If Aretha Franklin loves Buffalo – well, Buffalo loves her back.
Last week, in a phone interview, Franklin expressed a lot of affection for Buffalo, especially touching considering that she lived here only a few years as a girl. The singer, who was coming to town to play Artpark tonight, planned to stop by Buffalo General Medical Center, where her mother had been a nurse. She gave a particular shout-out to a neighbor family, the Blassingames, whom she hoped to see again.
“Charlotte and Gordon, and they had a younger brother by the name of Wayne, who was 5 or 6,” she said. As an 11-year-old girl, she added, she had cast a longing eye toward Gordon. “He didn’t know I was alive,” she laughed.
The News took on the problematic task of looking for the Blassingames, now scattered around the country. Meanwhile, the phone began ringing.
Kaleida Health got in touch, wishing to invite Franklin on a tour of Buffalo General. Next came a call from a woman from Friendship Baptist Church, Karen Hill. She hoped to show Franklin that her father, the Rev. C.L. Franklin, is still remembered from when he was pastor there, that his picture is on the wall.
Most dramatically, the baby of the Blassingame family responded to a Facebook message.
Wayne Blassingame was in Chicago, where he had planned to stay for a few weeks following a relative’s funeral. At first, he regretted that he could not make it to Artpark. “Each time she’s come to Buffalo I’m always doing something and I can’t go to enjoy her concerts,” he lamented.
Then he changed his mind.
In a surprise development, Wayne Blassingame phoned The News on Monday and announced that he would be on the overnight Amtrak train, heading home to Buffalo.
He said that because he was so young, his memories of Franklin were vague. But he felt the pull to represent the family, and let her know what the long-ago connections meant to them.
His brother, Gordon, lives with his wife in Atlanta. His sister, Charlotte, lives in Memphis with her husband.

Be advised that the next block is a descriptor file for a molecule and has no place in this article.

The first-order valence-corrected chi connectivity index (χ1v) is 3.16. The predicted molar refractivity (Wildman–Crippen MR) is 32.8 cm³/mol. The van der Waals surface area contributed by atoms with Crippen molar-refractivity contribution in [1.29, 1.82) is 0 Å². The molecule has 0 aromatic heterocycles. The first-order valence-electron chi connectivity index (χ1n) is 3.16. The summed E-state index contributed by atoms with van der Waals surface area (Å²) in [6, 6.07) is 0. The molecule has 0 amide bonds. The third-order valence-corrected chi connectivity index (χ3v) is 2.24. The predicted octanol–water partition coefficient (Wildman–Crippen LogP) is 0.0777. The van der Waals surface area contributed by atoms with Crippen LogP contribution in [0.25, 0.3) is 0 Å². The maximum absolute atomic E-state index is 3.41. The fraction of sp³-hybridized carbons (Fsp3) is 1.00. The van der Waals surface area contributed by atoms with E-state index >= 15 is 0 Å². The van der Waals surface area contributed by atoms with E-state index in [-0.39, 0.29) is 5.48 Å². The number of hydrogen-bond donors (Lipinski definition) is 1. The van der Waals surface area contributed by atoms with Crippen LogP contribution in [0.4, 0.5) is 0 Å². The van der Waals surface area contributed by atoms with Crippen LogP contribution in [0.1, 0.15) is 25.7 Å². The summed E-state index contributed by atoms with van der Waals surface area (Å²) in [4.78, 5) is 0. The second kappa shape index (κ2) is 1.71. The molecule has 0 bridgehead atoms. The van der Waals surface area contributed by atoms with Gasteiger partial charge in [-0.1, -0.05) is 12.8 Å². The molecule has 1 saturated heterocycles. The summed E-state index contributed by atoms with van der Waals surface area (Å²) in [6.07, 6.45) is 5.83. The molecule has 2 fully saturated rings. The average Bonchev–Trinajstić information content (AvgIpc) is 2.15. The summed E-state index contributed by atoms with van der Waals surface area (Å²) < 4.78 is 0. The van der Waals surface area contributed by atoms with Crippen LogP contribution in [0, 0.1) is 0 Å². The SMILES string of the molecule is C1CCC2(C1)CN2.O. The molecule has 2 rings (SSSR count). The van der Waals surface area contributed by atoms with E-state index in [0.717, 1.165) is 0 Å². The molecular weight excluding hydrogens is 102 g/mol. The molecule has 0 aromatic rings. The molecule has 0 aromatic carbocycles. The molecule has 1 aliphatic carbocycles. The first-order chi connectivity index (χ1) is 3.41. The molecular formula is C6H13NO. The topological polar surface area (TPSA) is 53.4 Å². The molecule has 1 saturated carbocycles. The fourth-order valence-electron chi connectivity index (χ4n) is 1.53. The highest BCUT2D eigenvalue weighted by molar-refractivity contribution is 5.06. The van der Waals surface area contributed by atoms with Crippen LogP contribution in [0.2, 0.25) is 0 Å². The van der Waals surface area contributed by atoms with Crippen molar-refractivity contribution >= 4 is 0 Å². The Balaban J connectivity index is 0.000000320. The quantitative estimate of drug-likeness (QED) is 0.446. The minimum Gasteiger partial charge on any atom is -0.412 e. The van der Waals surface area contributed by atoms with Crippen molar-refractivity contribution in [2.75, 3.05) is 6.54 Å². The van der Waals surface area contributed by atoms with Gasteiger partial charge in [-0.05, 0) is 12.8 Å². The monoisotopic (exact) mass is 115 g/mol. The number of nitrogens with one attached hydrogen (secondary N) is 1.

“I said, now, how many times am I actually going to get to meet her in a situation like this? I’m looking a gift horse in the mouth,” he exclaimed happily over the static of the cellphone. “I don’t want to be disrespectful and just think about myself. She wants to relive the past, she wants some acknowledgment of the past. I thought, I can be in Buffalo. It wouldn’t cost me an arm and a leg. How can a prince deny the queen?” he joked. “I would definitely love to meet her.”
Earlier, Blassingame had expressed happy surprise over Franklin’s nostalgia.
“My brothers and sisters and I, we figured she’s so big and popular, she probably wouldn’t remember us,” he said.
He painted the same peaceful picture of the old Cold Springs neighborhood that Aretha Franklin suggested in her memoir and in last week’s interview. The Blassingame children’s father was the doorman for the Chez Ami, the prestigious restaurant on Delaware Avenue. Their mother was a stay-at-home mom.
And yes, the family knew that little Aretha thought Wayne’s older brother, Gordon, was cute.
“Yes, she had a little crush on him,” he laughed.
Other families from Franklin’s old neighborhood also called, rounding out the picture of a warm, tight-knit neighborhood. Several old classmates of the Blassingame children came forward, hoping to help Franklin rekindle old friendships.
“Excellent people live in the area,” said Hill, of Friendship Baptist Church.
As a girl, she knew the Blassingame family, particularly the later siblings who were younger than Wayne. “They are a very nice family. Very cool people. I am thankful to God that I was able to know a family like that.”
Though Friendship Baptist Church has moved from where it was when Franklin was a little girl, Hill would like Franklin to know that the congregation still treasures its ties to her.
“We would love her to come and see the church, and to see that her dad’s picture is on the wall, and he is not forgotten,” Hill said. “His legacy is still there.”